1. Geographical range size (km2): a measure of native geographical range extent [45,46], acquired from the data applied in [47][47]. Maps of total native breeding area for all species were converted to equal area grid polygons with a cell size of 96.3 km x 96.3 km. This specified a scale identical to 1° grids at the equator. The breeding range of each species was estimated by summing the areas of the cells in which they occurred [47,48].
  2. Region of origin: the biogeographic region from which the native populations of alien species originate, defined using the World Wildlife Fund eco-regions map [48,49]. Species were assigned to the region in which the largest part of their geographic range fell.
  3. Body mass (g): a measure bird species body size from Dunning [50], augmented by data used in Olson et al. [51].
  4. Conservation status of species: The conservation status of the identified species was obtained from the IUCN Red List of Threatened Species [52]. Species recorded in our survey were classified into the following categories, treated as a multi-level categorical variable: least concern (LC), near threatened (NT), vulnerable (VU) and endangered (EN). All categories were tested in our univariate analysis. We then separated species by whether they were in the threatened categories (NT, VU and EN) or not (LC) in our multivariate analysis. None of the species in our survey of pet shops was data deficient (DD), critically endangered (CR) or extinct in the wild (EW).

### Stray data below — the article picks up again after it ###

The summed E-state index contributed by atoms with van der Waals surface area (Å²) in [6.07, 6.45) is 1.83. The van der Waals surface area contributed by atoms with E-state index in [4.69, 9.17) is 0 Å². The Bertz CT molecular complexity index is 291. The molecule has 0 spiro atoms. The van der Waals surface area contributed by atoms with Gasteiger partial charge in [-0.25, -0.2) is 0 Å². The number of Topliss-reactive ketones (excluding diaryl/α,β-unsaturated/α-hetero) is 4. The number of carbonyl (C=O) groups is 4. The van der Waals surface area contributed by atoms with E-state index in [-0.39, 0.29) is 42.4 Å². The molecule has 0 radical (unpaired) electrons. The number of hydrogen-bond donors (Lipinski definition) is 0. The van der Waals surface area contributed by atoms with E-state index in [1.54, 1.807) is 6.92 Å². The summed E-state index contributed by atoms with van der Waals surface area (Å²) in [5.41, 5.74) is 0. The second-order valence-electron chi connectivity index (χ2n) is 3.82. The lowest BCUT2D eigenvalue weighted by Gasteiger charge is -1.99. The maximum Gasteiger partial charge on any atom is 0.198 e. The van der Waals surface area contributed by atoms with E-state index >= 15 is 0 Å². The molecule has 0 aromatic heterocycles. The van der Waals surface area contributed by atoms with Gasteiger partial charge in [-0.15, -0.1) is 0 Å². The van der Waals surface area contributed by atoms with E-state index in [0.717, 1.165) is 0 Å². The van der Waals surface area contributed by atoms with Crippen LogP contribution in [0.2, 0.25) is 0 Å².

5. International trade status: The status of the identified species was obtained from Convention of International Trade in Endangered Species of Wild Fauna and Flora (CITES Appendices I, II and III). We separated species by whether they were included in Appendices I, II and III (scored 1) or not (scored 0).
  6. Colour: Adult males of the nominal subspecies in breeding plumage (or females for species with reverse sexual dimorphism) were assessed for colouration on the basis of the plates in the Handbook of the Birds of the World. The colour of fourteen body parts of the bird (bill, face, cheek, head, throat, breast, belly, flank, back, wings, tail, rump, vent and legs) was assessed by eye, and the presence of eleven colours (blue, green, red, orange, brown, pink (including purple and violet), yellow, black, grey, white and ivory (pale flesh colour)) was scored. Two metrics were calculated from these data: 1) the percentage of the body surface covered by each colour, calculated over the fourteen body parts of the bird scored; and 2) colour diversity, calculated as the number of different colours on a given species (excluding colours covering <3% of the body).
  7. Song attractiveness: We used the number of song tracks lodged for a given species on the Xeno-Canto website [] to derive a metric of the attractiveness of bird song to humans (following [53]). Xeno-Canto contains more than 115,000 independent recordings of bird songs, which cover about 80–85% of the extant species, with up to 335 recordings per species. Only two of the species in our data set do not have any song recordings on Xeno-Canto, while the range for the remainder is 1–162 records. We used the glm function in R v.3.0.3 [54] to model the log+1 number of songs lodged on Xeno-Canto as a function of log geographic range size. It has been shown that larger residuals are correlated with the characteristics of songs associated with attractiveness to people [53].